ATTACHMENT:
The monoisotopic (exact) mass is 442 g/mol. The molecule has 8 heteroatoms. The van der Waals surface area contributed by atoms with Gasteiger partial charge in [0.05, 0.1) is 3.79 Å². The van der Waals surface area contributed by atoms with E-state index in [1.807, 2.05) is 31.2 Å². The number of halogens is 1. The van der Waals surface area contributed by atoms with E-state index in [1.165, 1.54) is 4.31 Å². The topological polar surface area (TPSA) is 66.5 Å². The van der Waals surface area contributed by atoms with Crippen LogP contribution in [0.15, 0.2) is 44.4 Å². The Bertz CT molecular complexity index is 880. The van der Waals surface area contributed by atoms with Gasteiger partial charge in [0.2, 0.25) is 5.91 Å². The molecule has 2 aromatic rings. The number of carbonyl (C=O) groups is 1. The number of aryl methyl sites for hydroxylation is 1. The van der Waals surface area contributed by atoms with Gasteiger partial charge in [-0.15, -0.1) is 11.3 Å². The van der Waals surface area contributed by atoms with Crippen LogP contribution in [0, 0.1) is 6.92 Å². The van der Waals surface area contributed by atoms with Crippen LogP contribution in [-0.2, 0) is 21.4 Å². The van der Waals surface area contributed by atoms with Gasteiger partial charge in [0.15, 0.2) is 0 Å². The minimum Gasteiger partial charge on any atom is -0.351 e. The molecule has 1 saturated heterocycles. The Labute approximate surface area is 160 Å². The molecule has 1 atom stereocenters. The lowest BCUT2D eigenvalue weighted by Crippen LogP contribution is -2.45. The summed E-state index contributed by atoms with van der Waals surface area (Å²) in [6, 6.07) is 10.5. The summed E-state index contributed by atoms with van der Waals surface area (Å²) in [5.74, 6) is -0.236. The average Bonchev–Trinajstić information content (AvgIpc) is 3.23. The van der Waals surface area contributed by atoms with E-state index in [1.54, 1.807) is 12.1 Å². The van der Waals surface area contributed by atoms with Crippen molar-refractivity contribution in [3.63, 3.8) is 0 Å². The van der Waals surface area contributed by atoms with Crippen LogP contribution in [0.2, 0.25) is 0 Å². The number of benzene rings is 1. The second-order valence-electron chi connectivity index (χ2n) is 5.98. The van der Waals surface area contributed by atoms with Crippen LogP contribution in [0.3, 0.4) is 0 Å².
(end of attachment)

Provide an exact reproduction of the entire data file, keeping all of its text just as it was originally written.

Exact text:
The monoisotopic (exact) mass is 442 g/mol. The molecule has 8 heteroatoms. The van der Waals surface area contributed by atoms with Gasteiger partial charge in [0.05, 0.1) is 3.79 Å². The van der Waals surface area contributed by atoms with E-state index in [1.807, 2.05) is 31.2 Å². The number of halogens is 1. The van der Waals surface area contributed by atoms with E-state index in [1.165, 1.54) is 4.31 Å². The topological polar surface area (TPSA) is 66.5 Å². The van der Waals surface area contributed by atoms with Crippen LogP contribution in [0.15, 0.2) is 44.4 Å². The Bertz CT molecular complexity index is 880. The van der Waals surface area contributed by atoms with Gasteiger partial charge in [0.2, 0.25) is 5.91 Å². The molecule has 2 aromatic rings. The number of carbonyl (C=O) groups is 1. The number of aryl methyl sites for hydroxylation is 1. The van der Waals surface area contributed by atoms with Gasteiger partial charge in [-0.15, -0.1) is 11.3 Å². The van der Waals surface area contributed by atoms with Crippen LogP contribution in [0, 0.1) is 6.92 Å². The van der Waals surface area contributed by atoms with Crippen LogP contribution in [-0.2, 0) is 21.4 Å². The van der Waals surface area contributed by atoms with Gasteiger partial charge in [0.15, 0.2) is 0 Å². The minimum Gasteiger partial charge on any atom is -0.351 e. The molecule has 1 saturated heterocycles. The Labute approximate surface area is 160 Å². The molecule has 1 atom stereocenters. The lowest BCUT2D eigenvalue weighted by Crippen LogP contribution is -2.45. The summed E-state index contributed by atoms with van der Waals surface area (Å²) in [6, 6.07) is 10.5. The summed E-state index contributed by atoms with van der Waals surface area (Å²) in [5.74, 6) is -0.236. The average Bonchev–Trinajstić information content (AvgIpc) is 3.23. The van der Waals surface area contributed by atoms with E-state index in [1.54, 1.807) is 12.1 Å². The van der Waals surface area contributed by atoms with Crippen molar-refractivity contribution in [3.63, 3.8) is 0 Å². The van der Waals surface area contributed by atoms with Crippen LogP contribution in [0.2, 0.25) is 0 Å². The number of benzene rings is 1. The second-order valence-electron chi connectivity index (χ2n) is 5.98. The van der Waals surface area contributed by atoms with Crippen LogP contribution in [0.3, 0.4) is 0 Å².